Exactly how much and what type of power is required for organization and efficiency is a major economic debate of modern times, although it is rarely framed in these terms. Political ideologies from communism to libertarianism make explicit or assumed arguments as to the most efficient levels of organization and how much that efficiency is worth when weight against other values, such as individual liberty or environmental sustainability.

These arguments manifest themselves in the laws, the enforcement, and structures of power governing the organization of our economy. Conservatives in the USA, generally trusting of the market and distrustful of government, take a bare-bones approach to economic policy. Their professed preference is for a smaller fiscal footprint of the government in the economy and limited government regulatory influence as well. Liberals (in the American sense) are more critical of private forms of power, such as corporations, and view the use of government power to actively shape market outcomes more favorably. These differences are substantive but nevertheless dwarfed by differences between the US system and other economic systems seen in the past century, such as Soviet-style communism or the vast variety of economic systems found in the developing world.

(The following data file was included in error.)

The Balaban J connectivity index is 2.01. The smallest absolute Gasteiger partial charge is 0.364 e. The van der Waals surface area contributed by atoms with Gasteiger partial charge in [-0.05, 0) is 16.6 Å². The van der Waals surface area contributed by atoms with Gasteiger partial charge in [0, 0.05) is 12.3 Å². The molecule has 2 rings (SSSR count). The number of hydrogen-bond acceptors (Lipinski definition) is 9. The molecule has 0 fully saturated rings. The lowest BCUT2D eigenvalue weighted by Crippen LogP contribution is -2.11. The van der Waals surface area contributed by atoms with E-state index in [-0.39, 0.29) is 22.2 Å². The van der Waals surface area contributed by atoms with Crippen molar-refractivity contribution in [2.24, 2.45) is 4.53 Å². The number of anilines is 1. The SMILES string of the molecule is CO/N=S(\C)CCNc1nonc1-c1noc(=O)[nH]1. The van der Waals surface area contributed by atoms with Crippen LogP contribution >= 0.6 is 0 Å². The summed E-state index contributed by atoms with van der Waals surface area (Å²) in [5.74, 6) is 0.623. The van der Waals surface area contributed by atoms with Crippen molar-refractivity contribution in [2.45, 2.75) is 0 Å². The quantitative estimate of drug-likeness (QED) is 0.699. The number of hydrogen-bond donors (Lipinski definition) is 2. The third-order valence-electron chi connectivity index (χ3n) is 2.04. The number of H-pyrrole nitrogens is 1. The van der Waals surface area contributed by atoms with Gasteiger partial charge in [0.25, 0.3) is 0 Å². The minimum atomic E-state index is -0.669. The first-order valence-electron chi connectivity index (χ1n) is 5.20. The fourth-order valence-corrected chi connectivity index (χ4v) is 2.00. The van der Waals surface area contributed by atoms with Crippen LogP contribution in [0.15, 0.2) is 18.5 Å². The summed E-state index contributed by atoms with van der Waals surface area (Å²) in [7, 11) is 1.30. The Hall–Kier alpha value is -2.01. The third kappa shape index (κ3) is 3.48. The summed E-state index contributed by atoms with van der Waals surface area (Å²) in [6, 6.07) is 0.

What was it again that these political perspectives and associated market-shaping policies had to do with making bread brown and crispy?

Presumably, the exorbitant price tag on the homemade toaster ensures that it will never be sold (at least not to be used as a normal toaster). Perhaps upon further attempts the artist/producer would improve his toaster production and bring down price somewhat, but we can assume it would never be able to compete on price or quality with the typical goods it would sit next to on the shelf at Wal-Mart or Tesco. In effect, the artist will not be able to make money producing normal toasters on his own because he is unable to produce enough value that people will pay him for. His labor costs too much, and therefore he does not possess the requisite productivity to effectively compete.

Like any producer, requisite productivity for a toaster maker derives from two things. First: the costs relative to how much people value his toaster—it is unlikely he will find many buyers for £3,000 toasters. And, second: the costs for his toaster relative to his competition’s costs—if there was no-one making a cheaper toaster, he would perhaps have been able to sell one or two to rich people. As it stands, however, there are clearly classier toasters available for less price.